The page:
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Survival estimates and outcome predictors for shelter cats with feline panleukopenia virus infection

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  • 1 Istituto Veterinario di Novara, 28060 Granozzo con Monticello (NO), Italy.
  • | 2 Former Institute of Virology, Department of Infectious Diseases and Immunology, Veterinary Faculty, Utrecht University, Yalelaan I, 3584 CL Utrecht, Netherlands.
  • | 3 Clinical Laboratory, Vetsuisse Faculty, University of Zurich, 8057 Zurich, Switzerland.
  • | 4 Istituto Veterinario di Novara, 28060 Granozzo con Monticello (NO), Italy.
  • | 5 Department of Animal Medicine, Production and Health, University of Padova, 35020 Legnaro (PD), Italy.
  • | 6 Department of Animal Medicine, Production and Health, University of Padova, 35020 Legnaro (PD), Italy.
  • | 7 Istituto Veterinario di Novara, 28060 Granozzo con Monticello (NO), Italy.
  • | 8 Istituto Veterinario di Novara, 28060 Granozzo con Monticello (NO), Italy.
  • | 9 Istituto Veterinario di Novara, 28060 Granozzo con Monticello (NO), Italy.
  • | 10 Clinical Laboratory, Vetsuisse Faculty, University of Zurich, 8057 Zurich, Switzerland.
  • | 11 Istituto Veterinario di Novara, 28060 Granozzo con Monticello (NO), Italy.
  • | 12 Department of Animal Medicine, Production and Health, University of Padova, 35020 Legnaro (PD), Italy.
  • | 13 Clinic for Small Animal Internal Medicine, Vetsuisse Faculty, University of Zurich, 8057 Zurich, Switzerland.

Abstract

OBJECTIVE To determine survival estimates and outcome predictors for shelter cats with feline panleukopenia virus (FPV) infection.

DESIGN Retrospective cohort study.

ANIMALS 177 shelter cats with FPV infection.

PROCEDURES Medical records of cats treated for FPV infection from 2011 through 2013 were reviewed to collect information pertaining to signalment; history; results of physical examination, CBC, serum biochemical analysis, and blood gas analysis; and treatments (antimicrobials, antiparasitics, antivirals, antiemetics, analgesics, crystalloid or colloid solutions, and blood products). Survival time and outcome predictors were determined by means of Kaplan-Meier estimation, logistic regression, and mixed-model ANOVA.

RESULTS Median survival time after hospital admission was 3 days; 20.3% (36/177) of cats survived to discharge from the hospital. Risk of nonsurvival was greater in cats with (vs without) signs of lethargy, rectal temperature < 37.9°C (I00.2°F), or low body weight at hospital admission. Lower (vs higher) leukocyte count on days 3,4, and 7 of hospitalization, but not at admission, was associated with nonsurvival. Amoxicillin–clavulanic acid, antiparasitics, and maropitant but not interferon-ω were associated with survival, whereas glucose infusion was associated with nonsurvival.

CONCLUSIONS AND CLINICAL RELEVANCE Results suggested that FPV infection carried a poor prognosis for shelter cats. Several variables measured at admission or during hospitalization were associated with outcome. Remarkably and contrary to the existing literature, leukopenia at admission had no association with outcome, possibly owing to early prevention of complications.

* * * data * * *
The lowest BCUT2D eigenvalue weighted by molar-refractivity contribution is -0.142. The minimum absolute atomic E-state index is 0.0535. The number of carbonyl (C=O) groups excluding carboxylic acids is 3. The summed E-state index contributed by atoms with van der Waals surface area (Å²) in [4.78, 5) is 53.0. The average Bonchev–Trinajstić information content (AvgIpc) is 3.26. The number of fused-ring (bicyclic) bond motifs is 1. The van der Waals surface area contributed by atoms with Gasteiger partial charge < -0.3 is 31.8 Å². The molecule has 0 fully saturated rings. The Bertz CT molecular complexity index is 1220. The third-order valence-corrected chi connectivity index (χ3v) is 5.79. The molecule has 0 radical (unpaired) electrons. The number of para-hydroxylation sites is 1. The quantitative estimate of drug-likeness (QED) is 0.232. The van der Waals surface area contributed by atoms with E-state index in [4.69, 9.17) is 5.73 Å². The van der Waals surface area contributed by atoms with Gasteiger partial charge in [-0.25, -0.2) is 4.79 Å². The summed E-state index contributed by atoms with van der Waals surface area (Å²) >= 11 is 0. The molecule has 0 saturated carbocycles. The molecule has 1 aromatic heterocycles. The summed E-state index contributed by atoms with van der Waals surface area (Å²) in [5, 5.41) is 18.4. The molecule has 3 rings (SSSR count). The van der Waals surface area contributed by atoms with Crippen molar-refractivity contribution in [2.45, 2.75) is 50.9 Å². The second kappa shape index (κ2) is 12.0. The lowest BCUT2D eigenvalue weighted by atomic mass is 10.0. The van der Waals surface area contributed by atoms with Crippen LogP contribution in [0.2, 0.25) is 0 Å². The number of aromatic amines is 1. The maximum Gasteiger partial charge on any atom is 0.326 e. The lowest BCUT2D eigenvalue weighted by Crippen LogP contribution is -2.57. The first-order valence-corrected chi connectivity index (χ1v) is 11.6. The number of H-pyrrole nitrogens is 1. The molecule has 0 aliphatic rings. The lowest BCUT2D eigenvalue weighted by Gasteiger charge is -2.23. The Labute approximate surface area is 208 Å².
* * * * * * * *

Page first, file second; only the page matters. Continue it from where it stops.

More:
Abstract

OBJECTIVE To determine survival estimates and outcome predictors for shelter cats with feline panleukopenia virus (FPV) infection.

DESIGN Retrospective cohort study.

ANIMALS 177 shelter cats with FPV infection.

PROCEDURES Medical records of cats treated for FPV infection from 2011 through 2013 were reviewed to collect information pertaining to signalment; history; results of physical examination, CBC, serum biochemical analysis, and blood gas analysis; and treatments (antimicrobials, antiparasitics, antivirals, antiemetics, analgesics, crystalloid or colloid solutions, and blood products). Survival time and outcome predictors were determined by means of Kaplan-Meier estimation, logistic regression, and mixed-model ANOVA.

RESULTS Median survival time after hospital admission was 3 days; 20.3% (36/177) of cats survived to discharge from the hospital. Risk of nonsurvival was greater in cats with (vs without) signs of lethargy, rectal temperature < 37.9°C (I00.2°F), or low body weight at hospital admission. Lower (vs higher) leukocyte count on days 3,4, and 7 of hospitalization, but not at admission, was associated with nonsurvival. Amoxicillin–clavulanic acid, antiparasitics, and maropitant but not interferon-ω were associated with survival, whereas glucose infusion was associated with nonsurvival.

CONCLUSIONS AND CLINICAL RELEVANCE Results suggested that FPV infection carried a poor prognosis for shelter cats. Several variables measured at admission or during hospitalization were associated with outcome. Remarkably and contrary to the existing literature, leukopenia at admission had no association with outcome, possibly owing to early prevention of complications.

Contributor Notes

Deceased.

Address correspondence to Dr. Porporato (federico.porporato@istitutoveterinarionovara.it).